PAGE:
Question: - Is there one thing people have asked you to blog about that stands out?
Answer: - Why yes, "Curious Reader", as a matter of fact there is. Hands down, and from well before my blogging days, more people have asked me to write about being a "Minister's Husband". Now it's my #1 blog request - as much as just about every other idea combined.
There's been enough written on the "Minister's Wife" to fill its own warehouse. However, in the world of gender-discrimination, the role of minister's husband has yet to be even acknowledged in most circles. Fact is I'd love to teach a seminar on the topic at the leading seminaries of every Christian denomination. (If you're reading this and have any influence at all I'd love to hear from you!!!)
Okay, for those readers who aren't up to speed on my family, here are the basics.
- I'm married to a Presbyterian Minister.
- Her name is Rebekah Maul (formerly Alexander).
- She earned her MDiv from Columbia Seminary in 1982.
- She was told not to get married because "A married woman can't lead a church".
- She was told that 90% of marriages fail when a woman enters ministry.
- When we were expecting our first child Rebekah was told it would embarrass the school if she interviewed with churches, and not to seek a call until after she had finished raising her children.
- We learned, instead, that God is in no way limited by the suppressed imaginations of human organizations!
- God has richly blessed her pastoral ministry now for over 27 years.
- We're having a ball!
Here's what's really interesting. If people didn't know what to do with a female pastor, then they had even less of a clue regarding how to handle a preacher's husband! Almost 30 years ago there were not a lot of women called as pastors. Many women who did earn a seminary degree took positions outside of traditional parish ministry; some changed careers before long; very few ended up as the senior minister of a "good-sized" congregation; even less are still married....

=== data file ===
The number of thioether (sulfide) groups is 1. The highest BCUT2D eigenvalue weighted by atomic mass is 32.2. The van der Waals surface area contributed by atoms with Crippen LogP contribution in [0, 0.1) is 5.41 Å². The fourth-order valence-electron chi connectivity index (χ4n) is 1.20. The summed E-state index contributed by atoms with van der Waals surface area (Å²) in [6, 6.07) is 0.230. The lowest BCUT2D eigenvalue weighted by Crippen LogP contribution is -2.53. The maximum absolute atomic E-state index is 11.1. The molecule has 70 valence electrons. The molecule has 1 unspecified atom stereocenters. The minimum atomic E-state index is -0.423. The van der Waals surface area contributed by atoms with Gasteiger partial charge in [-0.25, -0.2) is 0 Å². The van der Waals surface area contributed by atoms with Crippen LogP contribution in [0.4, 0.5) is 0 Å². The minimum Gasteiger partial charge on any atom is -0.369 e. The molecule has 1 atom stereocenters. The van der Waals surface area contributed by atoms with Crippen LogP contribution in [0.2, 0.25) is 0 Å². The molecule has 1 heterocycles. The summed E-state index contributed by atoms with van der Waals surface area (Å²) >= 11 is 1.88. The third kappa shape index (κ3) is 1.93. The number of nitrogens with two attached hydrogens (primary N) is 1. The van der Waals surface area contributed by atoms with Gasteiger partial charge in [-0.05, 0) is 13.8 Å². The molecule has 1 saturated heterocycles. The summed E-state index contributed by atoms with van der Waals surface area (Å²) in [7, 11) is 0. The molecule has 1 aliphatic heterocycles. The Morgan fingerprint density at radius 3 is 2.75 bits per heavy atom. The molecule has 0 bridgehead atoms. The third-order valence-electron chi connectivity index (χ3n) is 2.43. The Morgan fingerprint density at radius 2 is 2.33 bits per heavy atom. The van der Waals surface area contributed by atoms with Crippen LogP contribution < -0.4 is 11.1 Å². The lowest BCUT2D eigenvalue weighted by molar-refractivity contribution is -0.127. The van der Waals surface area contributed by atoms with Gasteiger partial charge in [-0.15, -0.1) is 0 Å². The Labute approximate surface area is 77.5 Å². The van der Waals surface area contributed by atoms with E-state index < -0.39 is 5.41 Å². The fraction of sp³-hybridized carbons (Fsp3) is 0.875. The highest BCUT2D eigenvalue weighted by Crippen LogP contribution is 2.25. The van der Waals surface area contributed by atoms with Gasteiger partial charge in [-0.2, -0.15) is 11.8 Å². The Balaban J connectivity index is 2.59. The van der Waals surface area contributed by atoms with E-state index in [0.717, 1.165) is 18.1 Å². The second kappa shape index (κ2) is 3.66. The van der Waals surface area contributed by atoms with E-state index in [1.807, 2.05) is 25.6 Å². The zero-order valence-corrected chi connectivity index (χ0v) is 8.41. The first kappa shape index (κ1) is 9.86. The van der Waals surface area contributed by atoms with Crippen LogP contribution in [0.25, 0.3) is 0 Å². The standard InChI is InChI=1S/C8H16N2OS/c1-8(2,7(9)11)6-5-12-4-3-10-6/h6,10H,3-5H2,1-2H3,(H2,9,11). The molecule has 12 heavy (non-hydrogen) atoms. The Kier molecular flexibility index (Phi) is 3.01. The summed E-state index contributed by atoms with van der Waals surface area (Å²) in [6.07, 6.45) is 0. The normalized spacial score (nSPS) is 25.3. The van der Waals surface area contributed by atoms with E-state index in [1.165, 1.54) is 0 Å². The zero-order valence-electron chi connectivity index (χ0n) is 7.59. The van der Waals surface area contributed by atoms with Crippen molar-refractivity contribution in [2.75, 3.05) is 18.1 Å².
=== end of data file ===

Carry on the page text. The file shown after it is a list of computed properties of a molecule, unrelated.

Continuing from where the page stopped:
Put all those factors in an equation (D- dropout-RD X 90%/SP to the power of reality = X)... "X" being the number of men who share my unique position. It all adds up to very few men occupying the so-called "traditional" minister's-spouse role.
GOOD NEWS: (picture: Rebekah with the other half of our ministerial team: Tim Black)
The really good news here is that neither Rebekah nor I found ourselves fed into the status-quo processing system and spat out at the other end as stereotypical cookie-cutter models of a minister's family.
We weren't created by the sausage machine and - rather than cry "Foul!" or "Discrimination!" - we have thankfully been free, instead, to simply follow Jesus.
That's the bottom line, here. It's all I'd really say if I got to teach the seminary seminar for preacher's-husbands coming up (In fact, it's a message for all those who enter ministry with their spouse - there really is no difference).
- Thank God for the opportunity to show up at a church unhampered by narrowly defined stereotypes
- Go into ministry as humble disciples rather than the poster-family for church leadership models stuck in the 1950's
- Do one thing, and do it well - follow Jesus!
Enjoy - Love and blessings - DEREK
Listen to the Spirit: follow Jesus (page 86)
If there’s one model both Rebekah and I have constantly fought hard to disprove, it’s the idea that faith should in any way be formulaic, stereotypical, one-size-fits-all, or easy to define. God, it turns out, is much harder to pin down than that.
So, rather than feeling like disadvantaged victims of sexism or discrimination, it worked to our spiritual advantage to show up at Rebekah’s first ministry job and find we both had to start from scratch. Because there were no preconceptions, no time-honored parts to play and no pre-determined expectations other than the call to follow Jesus.
That’s what the idea of “emergent” really means. It means that we simply follow Jesus. Our worship, service, illumination, spiritual growth, prayer life, our journey into Christ – all these things – emerge in response to the primary and critical priority of regarding everything else "as rubbish, in order that I may gain Christ” (Philippians 3:8).